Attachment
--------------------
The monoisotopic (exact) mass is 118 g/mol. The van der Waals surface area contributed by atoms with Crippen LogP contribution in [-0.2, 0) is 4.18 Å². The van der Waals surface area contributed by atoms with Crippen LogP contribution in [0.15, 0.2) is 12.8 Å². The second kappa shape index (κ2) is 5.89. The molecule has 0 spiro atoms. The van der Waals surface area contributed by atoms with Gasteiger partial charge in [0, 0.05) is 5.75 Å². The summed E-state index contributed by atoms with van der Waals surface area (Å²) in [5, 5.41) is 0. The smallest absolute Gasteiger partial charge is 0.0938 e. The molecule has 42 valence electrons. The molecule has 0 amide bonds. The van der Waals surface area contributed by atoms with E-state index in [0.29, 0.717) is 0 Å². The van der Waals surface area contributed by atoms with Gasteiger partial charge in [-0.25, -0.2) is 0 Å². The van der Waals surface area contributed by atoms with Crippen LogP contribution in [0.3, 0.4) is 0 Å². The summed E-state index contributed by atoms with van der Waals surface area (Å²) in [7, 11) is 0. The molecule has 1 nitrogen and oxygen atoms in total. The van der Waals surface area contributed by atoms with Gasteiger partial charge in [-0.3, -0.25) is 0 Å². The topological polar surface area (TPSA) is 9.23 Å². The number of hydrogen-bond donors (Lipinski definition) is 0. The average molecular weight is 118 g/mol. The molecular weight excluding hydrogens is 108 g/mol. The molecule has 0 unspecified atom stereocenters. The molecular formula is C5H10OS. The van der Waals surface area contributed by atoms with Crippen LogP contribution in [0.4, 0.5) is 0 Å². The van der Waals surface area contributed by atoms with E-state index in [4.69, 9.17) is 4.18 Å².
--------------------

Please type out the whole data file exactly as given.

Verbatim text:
The monoisotopic (exact) mass is 118 g/mol. The van der Waals surface area contributed by atoms with Crippen LogP contribution in [-0.2, 0) is 4.18 Å². The van der Waals surface area contributed by atoms with Crippen LogP contribution in [0.15, 0.2) is 12.8 Å². The second kappa shape index (κ2) is 5.89. The molecule has 0 spiro atoms. The van der Waals surface area contributed by atoms with Gasteiger partial charge in [0, 0.05) is 5.75 Å². The summed E-state index contributed by atoms with van der Waals surface area (Å²) in [5, 5.41) is 0. The smallest absolute Gasteiger partial charge is 0.0938 e. The molecule has 42 valence electrons. The molecule has 0 amide bonds. The van der Waals surface area contributed by atoms with E-state index in [0.29, 0.717) is 0 Å². The van der Waals surface area contributed by atoms with Gasteiger partial charge in [-0.25, -0.2) is 0 Å². The van der Waals surface area contributed by atoms with Crippen LogP contribution in [0.3, 0.4) is 0 Å². The summed E-state index contributed by atoms with van der Waals surface area (Å²) in [7, 11) is 0. The molecule has 1 nitrogen and oxygen atoms in total. The van der Waals surface area contributed by atoms with Gasteiger partial charge in [-0.3, -0.25) is 0 Å². The topological polar surface area (TPSA) is 9.23 Å². The number of hydrogen-bond donors (Lipinski definition) is 0. The average molecular weight is 118 g/mol. The molecular weight excluding hydrogens is 108 g/mol. The molecule has 0 unspecified atom stereocenters. The molecular formula is C5H10OS. The van der Waals surface area contributed by atoms with Crippen LogP contribution in [0.4, 0.5) is 0 Å². The van der Waals surface area contributed by atoms with E-state index in [4.69, 9.17) is 4.18 Å².